Margaret of Valois
Margaret of Valois Margaret of Valois Queen consort of France and of Navarre Tenure 1589–1599 Spouse Henry IV of France House House of Bourbon
House of Valois
Father Henry II of France Mother Catherine de' Medici Born 14 May 1553
Château de Saint-Germain-en-Laye
Died 27 March 1615(aged 61)
Hostel de la Reyne Margueritte, Paris
Burial Basilica of St Denis
Margaret of Valois (French: Marguerite de France, Marguerite de Valois, 14 May 1553 – 27 March 1615) was Queen of France and of Navarre during the late sixteenth century. A royal princess of France by birth, she ultimately became the only surviving member of the Valois Dynasty.
She was the daughter of King Henry II of France and Catherine de' Medici and the sister of Kings Francis II, Charles IX and Henry III and of Queen Elizabeth of Spain. She was queen twice for she had married King Henry III of Navarre who finally became King Henri IV of France.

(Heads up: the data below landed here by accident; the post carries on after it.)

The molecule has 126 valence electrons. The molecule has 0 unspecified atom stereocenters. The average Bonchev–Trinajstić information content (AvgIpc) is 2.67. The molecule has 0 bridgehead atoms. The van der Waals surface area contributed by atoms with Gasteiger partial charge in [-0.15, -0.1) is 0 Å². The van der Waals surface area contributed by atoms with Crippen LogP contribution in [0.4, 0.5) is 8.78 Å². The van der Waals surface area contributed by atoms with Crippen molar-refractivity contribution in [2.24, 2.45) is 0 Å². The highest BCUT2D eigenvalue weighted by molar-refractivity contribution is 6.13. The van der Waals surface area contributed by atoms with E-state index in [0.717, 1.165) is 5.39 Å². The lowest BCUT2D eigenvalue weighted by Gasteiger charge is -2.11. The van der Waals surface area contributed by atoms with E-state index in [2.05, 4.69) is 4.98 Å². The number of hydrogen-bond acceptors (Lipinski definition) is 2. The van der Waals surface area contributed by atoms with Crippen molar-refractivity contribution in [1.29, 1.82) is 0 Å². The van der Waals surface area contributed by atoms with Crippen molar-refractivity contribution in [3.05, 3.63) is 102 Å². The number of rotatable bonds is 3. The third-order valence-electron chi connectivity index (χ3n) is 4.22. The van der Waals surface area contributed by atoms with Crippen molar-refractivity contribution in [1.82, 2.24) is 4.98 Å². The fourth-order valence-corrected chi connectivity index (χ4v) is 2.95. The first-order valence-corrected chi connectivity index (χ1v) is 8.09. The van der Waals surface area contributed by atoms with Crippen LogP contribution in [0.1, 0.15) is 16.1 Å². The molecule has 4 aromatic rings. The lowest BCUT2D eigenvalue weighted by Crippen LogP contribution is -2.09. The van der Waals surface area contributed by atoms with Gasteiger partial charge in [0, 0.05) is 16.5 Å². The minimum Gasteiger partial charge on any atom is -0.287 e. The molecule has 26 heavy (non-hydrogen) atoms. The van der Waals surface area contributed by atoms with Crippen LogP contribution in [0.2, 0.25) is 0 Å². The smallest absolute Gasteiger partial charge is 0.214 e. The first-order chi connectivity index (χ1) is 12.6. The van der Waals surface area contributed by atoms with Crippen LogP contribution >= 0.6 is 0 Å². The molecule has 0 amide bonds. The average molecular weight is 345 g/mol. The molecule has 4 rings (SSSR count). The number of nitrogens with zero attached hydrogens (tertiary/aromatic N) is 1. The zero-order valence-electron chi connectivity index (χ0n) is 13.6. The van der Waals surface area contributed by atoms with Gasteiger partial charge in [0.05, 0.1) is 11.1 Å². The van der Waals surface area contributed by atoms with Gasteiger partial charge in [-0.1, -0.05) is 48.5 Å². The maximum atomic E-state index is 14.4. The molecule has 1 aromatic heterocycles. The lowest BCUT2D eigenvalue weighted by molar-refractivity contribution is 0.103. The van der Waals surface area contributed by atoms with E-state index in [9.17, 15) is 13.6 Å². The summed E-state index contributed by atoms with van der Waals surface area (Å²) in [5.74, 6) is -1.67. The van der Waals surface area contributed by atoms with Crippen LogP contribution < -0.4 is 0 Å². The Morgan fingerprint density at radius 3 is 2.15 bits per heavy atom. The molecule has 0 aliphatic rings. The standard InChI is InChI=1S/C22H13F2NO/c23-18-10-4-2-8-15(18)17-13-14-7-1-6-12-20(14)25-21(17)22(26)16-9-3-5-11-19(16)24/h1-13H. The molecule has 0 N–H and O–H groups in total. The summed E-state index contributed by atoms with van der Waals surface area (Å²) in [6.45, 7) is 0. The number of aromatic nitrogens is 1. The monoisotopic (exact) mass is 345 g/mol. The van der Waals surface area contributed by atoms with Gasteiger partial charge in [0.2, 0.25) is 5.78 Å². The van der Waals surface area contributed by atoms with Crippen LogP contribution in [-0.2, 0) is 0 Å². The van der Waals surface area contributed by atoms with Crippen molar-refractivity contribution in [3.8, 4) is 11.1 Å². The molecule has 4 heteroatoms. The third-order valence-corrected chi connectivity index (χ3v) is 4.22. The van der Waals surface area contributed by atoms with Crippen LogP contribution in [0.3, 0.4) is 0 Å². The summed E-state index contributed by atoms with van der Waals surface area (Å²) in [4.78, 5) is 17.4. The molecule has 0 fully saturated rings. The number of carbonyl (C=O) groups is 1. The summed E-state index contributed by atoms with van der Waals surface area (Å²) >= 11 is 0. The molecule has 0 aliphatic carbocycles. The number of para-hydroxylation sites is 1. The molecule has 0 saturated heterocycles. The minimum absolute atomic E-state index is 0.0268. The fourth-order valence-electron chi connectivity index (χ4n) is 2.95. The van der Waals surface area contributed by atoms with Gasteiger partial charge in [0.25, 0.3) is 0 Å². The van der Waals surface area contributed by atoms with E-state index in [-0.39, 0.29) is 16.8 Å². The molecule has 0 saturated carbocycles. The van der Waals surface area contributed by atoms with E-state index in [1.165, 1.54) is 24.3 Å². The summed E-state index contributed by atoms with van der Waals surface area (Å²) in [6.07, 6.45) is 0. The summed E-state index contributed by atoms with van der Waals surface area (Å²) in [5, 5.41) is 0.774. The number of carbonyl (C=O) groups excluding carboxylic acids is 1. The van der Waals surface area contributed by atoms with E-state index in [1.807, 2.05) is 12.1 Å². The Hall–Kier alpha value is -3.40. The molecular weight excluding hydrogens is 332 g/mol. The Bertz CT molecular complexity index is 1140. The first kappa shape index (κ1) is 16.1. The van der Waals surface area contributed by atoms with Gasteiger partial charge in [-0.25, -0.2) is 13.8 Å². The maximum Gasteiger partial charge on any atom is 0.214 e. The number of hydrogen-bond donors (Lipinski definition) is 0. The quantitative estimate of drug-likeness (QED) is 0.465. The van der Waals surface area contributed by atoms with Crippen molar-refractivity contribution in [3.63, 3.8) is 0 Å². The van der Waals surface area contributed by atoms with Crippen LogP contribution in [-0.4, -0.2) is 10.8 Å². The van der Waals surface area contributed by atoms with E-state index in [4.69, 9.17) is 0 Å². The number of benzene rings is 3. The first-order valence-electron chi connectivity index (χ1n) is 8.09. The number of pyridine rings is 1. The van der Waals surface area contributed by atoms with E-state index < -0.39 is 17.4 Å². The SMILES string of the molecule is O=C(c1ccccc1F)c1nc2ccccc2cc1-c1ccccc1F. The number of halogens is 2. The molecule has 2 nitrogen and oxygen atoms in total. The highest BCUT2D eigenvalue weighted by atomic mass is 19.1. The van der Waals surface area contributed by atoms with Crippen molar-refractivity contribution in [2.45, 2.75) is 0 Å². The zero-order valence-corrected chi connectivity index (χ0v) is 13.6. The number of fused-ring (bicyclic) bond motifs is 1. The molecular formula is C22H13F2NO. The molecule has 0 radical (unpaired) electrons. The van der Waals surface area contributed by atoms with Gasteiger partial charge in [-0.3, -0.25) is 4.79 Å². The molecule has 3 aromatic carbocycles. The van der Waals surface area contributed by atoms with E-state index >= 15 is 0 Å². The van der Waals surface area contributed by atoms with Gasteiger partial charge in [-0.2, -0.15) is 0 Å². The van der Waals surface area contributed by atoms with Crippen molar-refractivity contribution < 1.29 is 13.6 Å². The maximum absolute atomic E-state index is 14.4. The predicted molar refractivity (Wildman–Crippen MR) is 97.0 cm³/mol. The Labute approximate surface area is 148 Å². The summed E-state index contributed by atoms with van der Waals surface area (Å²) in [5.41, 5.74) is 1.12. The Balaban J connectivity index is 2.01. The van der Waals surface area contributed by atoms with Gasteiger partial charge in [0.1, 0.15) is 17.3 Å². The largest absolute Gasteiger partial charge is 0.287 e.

Margaret, among other political manipulations, was subjected to an arranged marriage and being held prisoner (albeit at a castle) for many years. However, her life was anything but passive.
Aside from being twice a queen—first of Navarre (1572), then of France (1589), Margaret was famous for her beauty and sense of style (she was one of the most fashionable women of her time, influencing most of Europe's Royal Courts with her clothing). She was also a gifted poet and writer, notable for both her own scandalous behavior and for revealing that of others. Margaret took many lovers both during her marriage and after her annulment. The most well-known were Joseph Boniface de La Môle, Jacques de Harlay, Seigneur de Champvallon and Louis de Bussy d'Amboise. When imprisoned by her brother Henry III for eighteen years, she took advantage of the time to write her memoirs, which included a succession of stories relating to the disputes of her brothers Charles IX and Henry III with her husband Henry IV. The memoirs were published posthumously in 1628 and scandalised the population.